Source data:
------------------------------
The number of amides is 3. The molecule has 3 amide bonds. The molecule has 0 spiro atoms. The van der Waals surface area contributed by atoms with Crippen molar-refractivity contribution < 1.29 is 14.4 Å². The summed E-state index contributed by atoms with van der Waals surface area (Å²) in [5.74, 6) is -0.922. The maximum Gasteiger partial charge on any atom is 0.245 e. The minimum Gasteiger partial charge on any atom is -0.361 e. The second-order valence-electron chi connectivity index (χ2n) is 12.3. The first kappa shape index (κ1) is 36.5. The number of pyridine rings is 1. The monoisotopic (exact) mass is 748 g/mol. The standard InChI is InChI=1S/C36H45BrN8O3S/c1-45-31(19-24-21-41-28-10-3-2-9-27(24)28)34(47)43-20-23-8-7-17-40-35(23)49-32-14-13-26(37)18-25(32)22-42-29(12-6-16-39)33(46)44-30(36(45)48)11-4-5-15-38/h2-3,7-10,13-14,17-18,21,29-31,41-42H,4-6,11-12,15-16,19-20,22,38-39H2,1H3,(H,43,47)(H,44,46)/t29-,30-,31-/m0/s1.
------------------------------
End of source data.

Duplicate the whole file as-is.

The number of amides is 3. The molecule has 3 amide bonds. The molecule has 0 spiro atoms. The van der Waals surface area contributed by atoms with Crippen molar-refractivity contribution < 1.29 is 14.4 Å². The summed E-state index contributed by atoms with van der Waals surface area (Å²) in [5.74, 6) is -0.922. The maximum Gasteiger partial charge on any atom is 0.245 e. The minimum Gasteiger partial charge on any atom is -0.361 e. The second-order valence-electron chi connectivity index (χ2n) is 12.3. The first kappa shape index (κ1) is 36.5. The number of pyridine rings is 1. The monoisotopic (exact) mass is 748 g/mol. The standard InChI is InChI=1S/C36H45BrN8O3S/c1-45-31(19-24-21-41-28-10-3-2-9-27(24)28)34(47)43-20-23-8-7-17-40-35(23)49-32-14-13-26(37)18-25(32)22-42-29(12-6-16-39)33(46)44-30(36(45)48)11-4-5-15-38/h2-3,7-10,13-14,17-18,21,29-31,41-42H,4-6,11-12,15-16,19-20,22,38-39H2,1H3,(H,43,47)(H,44,46)/t29-,30-,31-/m0/s1.